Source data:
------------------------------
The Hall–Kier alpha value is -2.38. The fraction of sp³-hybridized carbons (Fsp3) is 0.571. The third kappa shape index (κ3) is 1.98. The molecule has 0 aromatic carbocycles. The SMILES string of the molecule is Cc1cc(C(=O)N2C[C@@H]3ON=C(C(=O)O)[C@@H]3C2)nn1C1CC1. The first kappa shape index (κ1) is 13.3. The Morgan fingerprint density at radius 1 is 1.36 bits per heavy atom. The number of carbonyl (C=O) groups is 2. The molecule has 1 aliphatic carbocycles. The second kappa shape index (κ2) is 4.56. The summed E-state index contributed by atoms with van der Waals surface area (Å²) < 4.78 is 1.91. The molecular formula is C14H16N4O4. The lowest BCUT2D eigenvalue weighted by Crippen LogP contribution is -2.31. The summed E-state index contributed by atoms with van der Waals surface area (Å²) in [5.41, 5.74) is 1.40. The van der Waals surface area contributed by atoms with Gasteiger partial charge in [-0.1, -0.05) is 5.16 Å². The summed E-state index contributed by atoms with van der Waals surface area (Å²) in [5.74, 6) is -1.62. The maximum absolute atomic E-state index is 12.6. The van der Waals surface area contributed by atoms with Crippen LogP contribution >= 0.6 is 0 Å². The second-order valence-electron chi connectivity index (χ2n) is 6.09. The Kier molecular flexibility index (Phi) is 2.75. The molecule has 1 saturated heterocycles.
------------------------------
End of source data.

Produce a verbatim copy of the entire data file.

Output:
The Hall–Kier alpha value is -2.38. The fraction of sp³-hybridized carbons (Fsp3) is 0.571. The third kappa shape index (κ3) is 1.98. The molecule has 0 aromatic carbocycles. The SMILES string of the molecule is Cc1cc(C(=O)N2C[C@@H]3ON=C(C(=O)O)[C@@H]3C2)nn1C1CC1. The first kappa shape index (κ1) is 13.3. The Morgan fingerprint density at radius 1 is 1.36 bits per heavy atom. The number of carbonyl (C=O) groups is 2. The molecule has 1 aliphatic carbocycles. The second kappa shape index (κ2) is 4.56. The summed E-state index contributed by atoms with van der Waals surface area (Å²) < 4.78 is 1.91. The molecular formula is C14H16N4O4. The lowest BCUT2D eigenvalue weighted by Crippen LogP contribution is -2.31. The summed E-state index contributed by atoms with van der Waals surface area (Å²) in [5.41, 5.74) is 1.40. The van der Waals surface area contributed by atoms with Gasteiger partial charge in [-0.1, -0.05) is 5.16 Å². The summed E-state index contributed by atoms with van der Waals surface area (Å²) in [5.74, 6) is -1.62. The maximum absolute atomic E-state index is 12.6. The van der Waals surface area contributed by atoms with Crippen LogP contribution >= 0.6 is 0 Å². The second-order valence-electron chi connectivity index (χ2n) is 6.09. The Kier molecular flexibility index (Phi) is 2.75. The molecule has 1 saturated heterocycles.